The new Insurance Act coming into force on the 12th August 2016 will impact all employee benefit insurance policies including life assurance, medical insurance and income protection.
However, what are the main changes being introduced by this act and what does this mean to employers and advisers? One of the key changes to the Act is that it allows insurers a broader range of options and resolutions, if they are not given full, accurate data about an insurance risk. Prior to this act, the only way an insurer could legally address a case where incorrect data was provided that materially altered the risk was to cancel the policy, refund premiums and ask the employer to refund all claims paid. Now insurers will be able to consider a wider range of options if there is non-disclosure rather than only the blunt tool of cancelling a policy.
This Act clarifies the need for employers and their advisers to make a fair presentation of the risk and fully disclose all material facts when setting up policies and sending employee data. Data is the biggest risk to employers when organising policies. In recent years we have seen employers make data ‘errors’ that will be even more significant when insurers are given a wider range of powers. These are the most common data ‘errors’ we see:
Long Term Absentees – Life Insurers must always be advised of employees who are ‘long term absent’ when quoting. Get this wrong and the claim potentially will not be paid. Income Protection Claims – Insurers must be told of any possible Income Protection claim within an agreed timescale. Missing this deadline can lead to a claim being declined. Salary Data – For Income Protection and Life Assurance claims insurers need correct salaries disclosed. Mistakes can include showing reduced salaries for staff on maternity pay or sick leave so a claim is not fully paid.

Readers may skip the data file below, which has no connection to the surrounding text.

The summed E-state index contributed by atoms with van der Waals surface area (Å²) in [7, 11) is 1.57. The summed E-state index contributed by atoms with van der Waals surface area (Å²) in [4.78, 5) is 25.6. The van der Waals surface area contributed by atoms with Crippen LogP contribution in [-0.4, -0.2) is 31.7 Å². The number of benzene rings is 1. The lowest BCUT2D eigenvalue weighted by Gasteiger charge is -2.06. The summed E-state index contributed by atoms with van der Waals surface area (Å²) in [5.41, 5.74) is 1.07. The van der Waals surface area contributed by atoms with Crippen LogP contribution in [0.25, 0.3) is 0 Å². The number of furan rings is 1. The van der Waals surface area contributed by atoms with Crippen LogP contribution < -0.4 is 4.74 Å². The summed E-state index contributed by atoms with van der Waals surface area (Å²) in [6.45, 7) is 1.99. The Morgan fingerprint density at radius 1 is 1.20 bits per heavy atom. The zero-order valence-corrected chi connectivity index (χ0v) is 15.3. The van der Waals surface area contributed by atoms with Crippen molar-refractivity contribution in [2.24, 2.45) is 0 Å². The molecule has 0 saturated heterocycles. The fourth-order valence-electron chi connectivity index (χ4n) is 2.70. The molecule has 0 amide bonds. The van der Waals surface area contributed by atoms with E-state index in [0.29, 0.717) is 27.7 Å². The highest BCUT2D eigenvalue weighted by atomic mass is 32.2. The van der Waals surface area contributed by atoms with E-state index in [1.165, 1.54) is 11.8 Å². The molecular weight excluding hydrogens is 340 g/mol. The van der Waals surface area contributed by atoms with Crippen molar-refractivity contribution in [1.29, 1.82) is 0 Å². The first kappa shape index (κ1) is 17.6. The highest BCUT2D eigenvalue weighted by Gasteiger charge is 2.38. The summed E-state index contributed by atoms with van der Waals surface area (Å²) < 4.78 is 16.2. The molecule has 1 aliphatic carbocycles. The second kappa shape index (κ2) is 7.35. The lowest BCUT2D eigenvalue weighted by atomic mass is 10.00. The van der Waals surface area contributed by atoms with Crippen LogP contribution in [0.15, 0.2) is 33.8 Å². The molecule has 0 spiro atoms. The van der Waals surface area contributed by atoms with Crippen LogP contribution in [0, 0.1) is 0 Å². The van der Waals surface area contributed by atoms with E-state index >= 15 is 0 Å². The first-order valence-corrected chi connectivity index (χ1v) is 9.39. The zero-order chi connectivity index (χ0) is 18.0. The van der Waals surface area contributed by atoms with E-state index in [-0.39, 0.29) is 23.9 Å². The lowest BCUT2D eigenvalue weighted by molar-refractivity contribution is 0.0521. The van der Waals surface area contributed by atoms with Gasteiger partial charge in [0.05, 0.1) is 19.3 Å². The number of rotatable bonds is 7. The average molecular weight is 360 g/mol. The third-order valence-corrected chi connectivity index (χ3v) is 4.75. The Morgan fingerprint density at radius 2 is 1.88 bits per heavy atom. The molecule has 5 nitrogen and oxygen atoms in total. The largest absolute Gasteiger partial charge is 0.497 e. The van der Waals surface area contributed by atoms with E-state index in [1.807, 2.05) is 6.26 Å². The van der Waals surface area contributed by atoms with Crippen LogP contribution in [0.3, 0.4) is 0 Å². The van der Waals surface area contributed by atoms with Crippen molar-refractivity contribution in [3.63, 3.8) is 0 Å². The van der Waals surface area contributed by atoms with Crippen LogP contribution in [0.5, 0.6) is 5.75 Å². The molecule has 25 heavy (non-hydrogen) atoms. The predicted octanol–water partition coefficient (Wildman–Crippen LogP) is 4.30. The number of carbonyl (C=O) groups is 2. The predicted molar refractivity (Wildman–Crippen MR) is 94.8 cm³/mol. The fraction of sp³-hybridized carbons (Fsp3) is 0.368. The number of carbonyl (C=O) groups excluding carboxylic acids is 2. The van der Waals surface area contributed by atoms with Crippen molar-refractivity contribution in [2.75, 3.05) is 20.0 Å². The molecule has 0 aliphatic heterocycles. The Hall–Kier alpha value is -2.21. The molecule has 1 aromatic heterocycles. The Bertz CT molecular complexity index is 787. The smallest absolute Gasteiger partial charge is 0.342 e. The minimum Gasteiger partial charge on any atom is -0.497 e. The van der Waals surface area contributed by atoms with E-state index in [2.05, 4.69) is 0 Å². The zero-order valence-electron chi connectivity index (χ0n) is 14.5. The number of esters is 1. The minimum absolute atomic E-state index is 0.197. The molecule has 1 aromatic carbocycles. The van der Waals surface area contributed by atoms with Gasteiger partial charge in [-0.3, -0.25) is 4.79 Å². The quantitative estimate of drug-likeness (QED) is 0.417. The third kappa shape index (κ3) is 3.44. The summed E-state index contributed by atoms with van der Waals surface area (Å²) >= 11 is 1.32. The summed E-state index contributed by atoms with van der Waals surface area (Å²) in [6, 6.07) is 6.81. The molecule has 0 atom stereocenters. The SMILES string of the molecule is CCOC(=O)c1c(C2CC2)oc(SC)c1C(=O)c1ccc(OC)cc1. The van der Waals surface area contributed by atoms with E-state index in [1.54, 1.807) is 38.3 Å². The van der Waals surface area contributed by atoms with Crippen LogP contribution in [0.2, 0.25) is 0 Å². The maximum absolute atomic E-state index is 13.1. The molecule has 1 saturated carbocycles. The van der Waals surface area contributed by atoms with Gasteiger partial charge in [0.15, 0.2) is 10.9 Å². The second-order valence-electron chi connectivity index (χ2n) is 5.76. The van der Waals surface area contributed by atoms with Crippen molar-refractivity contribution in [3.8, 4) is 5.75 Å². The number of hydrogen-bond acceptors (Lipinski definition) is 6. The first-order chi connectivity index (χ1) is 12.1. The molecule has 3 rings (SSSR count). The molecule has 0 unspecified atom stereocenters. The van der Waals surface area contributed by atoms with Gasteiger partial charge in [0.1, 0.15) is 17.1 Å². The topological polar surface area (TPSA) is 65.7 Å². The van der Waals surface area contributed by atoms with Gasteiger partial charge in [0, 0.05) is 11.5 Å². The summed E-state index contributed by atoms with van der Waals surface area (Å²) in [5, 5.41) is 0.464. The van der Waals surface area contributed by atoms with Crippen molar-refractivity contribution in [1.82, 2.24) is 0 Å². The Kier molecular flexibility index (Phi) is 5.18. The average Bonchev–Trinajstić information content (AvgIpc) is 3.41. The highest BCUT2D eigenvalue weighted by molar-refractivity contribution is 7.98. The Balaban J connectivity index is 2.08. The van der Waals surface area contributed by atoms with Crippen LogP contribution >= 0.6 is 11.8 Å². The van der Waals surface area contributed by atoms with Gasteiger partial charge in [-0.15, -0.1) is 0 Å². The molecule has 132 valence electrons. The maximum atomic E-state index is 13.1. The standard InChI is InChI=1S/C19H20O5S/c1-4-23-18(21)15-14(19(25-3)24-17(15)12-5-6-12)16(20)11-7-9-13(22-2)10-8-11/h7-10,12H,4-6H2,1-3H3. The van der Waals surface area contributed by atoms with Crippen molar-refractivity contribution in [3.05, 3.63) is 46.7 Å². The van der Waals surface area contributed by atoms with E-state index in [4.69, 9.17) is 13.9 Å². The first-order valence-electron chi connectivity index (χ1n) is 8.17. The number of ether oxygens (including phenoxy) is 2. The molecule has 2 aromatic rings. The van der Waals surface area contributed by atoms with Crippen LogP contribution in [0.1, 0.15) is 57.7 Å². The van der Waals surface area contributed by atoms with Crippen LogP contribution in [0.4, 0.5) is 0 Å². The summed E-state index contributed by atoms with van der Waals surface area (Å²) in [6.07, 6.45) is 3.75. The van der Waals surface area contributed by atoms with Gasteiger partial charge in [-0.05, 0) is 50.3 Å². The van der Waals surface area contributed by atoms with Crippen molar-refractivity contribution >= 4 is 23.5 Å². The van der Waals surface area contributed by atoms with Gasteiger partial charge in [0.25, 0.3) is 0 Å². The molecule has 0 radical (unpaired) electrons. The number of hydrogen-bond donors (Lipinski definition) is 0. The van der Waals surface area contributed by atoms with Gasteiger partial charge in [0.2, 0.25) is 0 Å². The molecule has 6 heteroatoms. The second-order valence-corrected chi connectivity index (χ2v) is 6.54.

High Earners – When a new senior employee joins a Life Assurance or Income Protection policy and needs medical underwriting insurers must be told immediately so they can start the underwriting process. Delays in informing insurers will mean full cover is not in place for the most senior staff. At Punter Southall Health & Protection we expect employers will demand that their advisers manage their data securely and accurately and the selection of an adviser will be linked to how employee data is managed and processes for managing data risks.
John Dean Managing Director at Punter Southall Health & Protection commented, “Managing employee data confidentially and providing all disclosures to insurers is even more important with the new Insurance Act. We expect more employers to use Online Portals such as our ‘Gladis’ platform to securely upload data monthly. Not only does this help with budgeting and accounts, but it reduces risk of insurers declining claims. Data is the biggest risk for employers and the new Insurance Act reinforces need for better data provision”.